Image-guided central venous catheters for apheresis

Bone Marrow Transplant. 1999 Jan;23(2):179-82. doi: 10.1038/sj.bmt.1701545.

Abstract

Apheresis is an increasingly important procedure in the treatment of a variety of conditions, sometimes performed via peripheral access because of concern over major complications associated with central venous catheter (CVC) placement. This study sought to determine the safety and success for ultrasound and fluoroscopically guided, non-tunneled dual lumen CVCs placed for apheresis. Prospective data collection was made of 200 attempted CVC placements in the radiology department utilizing real time sonographic guidance. The complications relating to placement were noted in all and the number of passes required for venepuncture and whether a single wall puncture was achieved was recorded in 185 cases. Duration of catheterization and reason for line removal were recorded in all. Our study group included 71 donors providing peripheral blood stem cells for allogeneic transplant. CVCs were successfully placed in all patients, 191 lines in the internal jugular and seven in the femoral vein. 86.5% required only a single pass and 80.5% with only anterior wall puncture. Inadvertent but clinically insignificant arterial puncture occurred in six (3%) cases. In no case did this prevent line placement. There were no other procedure-related complications. 173 (87.4%) catheters were removed the same day. No catheters were removed prematurely. There was one case of prolonged venous bleeding. Our study demonstrates the safety of central venous catheters for apheresis provided that duration of catheterization is short and real-time sonographic guidance is used for the puncture, and guide wire and catheter placement are confirmed fluoroscopically.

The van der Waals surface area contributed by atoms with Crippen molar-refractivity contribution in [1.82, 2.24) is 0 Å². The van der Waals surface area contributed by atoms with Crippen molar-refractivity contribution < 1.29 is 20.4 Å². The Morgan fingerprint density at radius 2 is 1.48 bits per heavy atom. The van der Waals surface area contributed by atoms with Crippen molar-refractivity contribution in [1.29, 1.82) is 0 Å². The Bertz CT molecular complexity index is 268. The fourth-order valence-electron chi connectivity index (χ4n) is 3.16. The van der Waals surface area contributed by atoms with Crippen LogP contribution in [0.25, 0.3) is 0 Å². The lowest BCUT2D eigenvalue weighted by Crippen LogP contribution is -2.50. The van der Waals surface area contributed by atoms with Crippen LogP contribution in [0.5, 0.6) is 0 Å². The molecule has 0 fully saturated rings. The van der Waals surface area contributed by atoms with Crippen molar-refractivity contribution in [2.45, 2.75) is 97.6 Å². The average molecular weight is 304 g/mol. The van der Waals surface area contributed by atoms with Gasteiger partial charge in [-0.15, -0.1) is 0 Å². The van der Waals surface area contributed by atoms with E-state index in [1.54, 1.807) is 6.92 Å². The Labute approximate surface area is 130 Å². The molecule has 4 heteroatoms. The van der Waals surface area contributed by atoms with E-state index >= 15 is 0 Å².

MeSH terms

  • Adolescent
  • Adult
  • Aged
  • Angiography / methods
  • Blood Component Removal / instrumentation*
  • Catheterization, Central Venous / instrumentation*
  • Catheters, Indwelling / adverse effects
  • Female
  • Hematopoietic Stem Cell Transplantation
  • Humans
  • Iatrogenic Disease / prevention & control
  • Male
  • Middle Aged
  • Ultrasonography / methods